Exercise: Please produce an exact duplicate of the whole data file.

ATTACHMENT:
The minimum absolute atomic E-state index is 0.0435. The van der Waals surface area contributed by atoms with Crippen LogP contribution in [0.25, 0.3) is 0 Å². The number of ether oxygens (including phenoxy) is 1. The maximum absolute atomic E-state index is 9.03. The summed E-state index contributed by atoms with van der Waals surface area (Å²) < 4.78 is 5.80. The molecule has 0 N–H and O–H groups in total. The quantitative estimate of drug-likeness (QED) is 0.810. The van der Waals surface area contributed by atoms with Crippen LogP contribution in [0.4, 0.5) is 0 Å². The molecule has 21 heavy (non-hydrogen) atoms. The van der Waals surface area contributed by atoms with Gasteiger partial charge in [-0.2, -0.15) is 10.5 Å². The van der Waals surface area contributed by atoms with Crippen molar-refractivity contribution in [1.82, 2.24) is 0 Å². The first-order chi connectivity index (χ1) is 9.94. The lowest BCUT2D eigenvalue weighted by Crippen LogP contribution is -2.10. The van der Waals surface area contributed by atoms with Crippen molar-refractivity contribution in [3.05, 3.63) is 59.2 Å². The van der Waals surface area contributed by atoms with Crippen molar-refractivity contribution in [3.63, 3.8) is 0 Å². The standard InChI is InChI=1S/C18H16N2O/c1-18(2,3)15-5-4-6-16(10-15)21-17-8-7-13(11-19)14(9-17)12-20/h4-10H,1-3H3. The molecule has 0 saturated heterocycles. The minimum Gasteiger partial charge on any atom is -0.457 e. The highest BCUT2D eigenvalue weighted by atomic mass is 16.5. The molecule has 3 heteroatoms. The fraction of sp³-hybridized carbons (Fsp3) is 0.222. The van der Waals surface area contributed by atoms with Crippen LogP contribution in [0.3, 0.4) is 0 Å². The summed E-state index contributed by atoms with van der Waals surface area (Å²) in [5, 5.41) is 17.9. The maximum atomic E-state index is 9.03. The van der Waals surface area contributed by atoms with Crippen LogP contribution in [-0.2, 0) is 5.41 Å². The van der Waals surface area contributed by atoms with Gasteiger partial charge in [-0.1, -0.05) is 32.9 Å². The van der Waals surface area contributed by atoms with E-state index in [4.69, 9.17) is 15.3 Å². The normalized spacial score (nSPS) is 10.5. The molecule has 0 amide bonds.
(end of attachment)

The minimum absolute atomic E-state index is 0.0435. The van der Waals surface area contributed by atoms with Crippen LogP contribution in [0.25, 0.3) is 0 Å². The number of ether oxygens (including phenoxy) is 1. The maximum absolute atomic E-state index is 9.03. The summed E-state index contributed by atoms with van der Waals surface area (Å²) < 4.78 is 5.80. The molecule has 0 N–H and O–H groups in total. The quantitative estimate of drug-likeness (QED) is 0.810. The van der Waals surface area contributed by atoms with Crippen LogP contribution in [0.4, 0.5) is 0 Å². The molecule has 21 heavy (non-hydrogen) atoms. The van der Waals surface area contributed by atoms with Gasteiger partial charge in [-0.2, -0.15) is 10.5 Å². The van der Waals surface area contributed by atoms with Crippen molar-refractivity contribution in [1.82, 2.24) is 0 Å². The first-order chi connectivity index (χ1) is 9.94. The lowest BCUT2D eigenvalue weighted by Crippen LogP contribution is -2.10. The van der Waals surface area contributed by atoms with Crippen molar-refractivity contribution in [3.05, 3.63) is 59.2 Å². The van der Waals surface area contributed by atoms with Crippen molar-refractivity contribution in [3.63, 3.8) is 0 Å². The standard InChI is InChI=1S/C18H16N2O/c1-18(2,3)15-5-4-6-16(10-15)21-17-8-7-13(11-19)14(9-17)12-20/h4-10H,1-3H3. The molecule has 0 saturated heterocycles. The minimum Gasteiger partial charge on any atom is -0.457 e. The highest BCUT2D eigenvalue weighted by atomic mass is 16.5. The molecule has 3 heteroatoms. The fraction of sp³-hybridized carbons (Fsp3) is 0.222. The van der Waals surface area contributed by atoms with Crippen LogP contribution in [0.3, 0.4) is 0 Å². The summed E-state index contributed by atoms with van der Waals surface area (Å²) in [5, 5.41) is 17.9. The maximum atomic E-state index is 9.03. The van der Waals surface area contributed by atoms with Crippen LogP contribution in [-0.2, 0) is 5.41 Å². The van der Waals surface area contributed by atoms with Gasteiger partial charge in [-0.1, -0.05) is 32.9 Å². The van der Waals surface area contributed by atoms with E-state index in [4.69, 9.17) is 15.3 Å². The normalized spacial score (nSPS) is 10.5. The molecule has 0 amide bonds.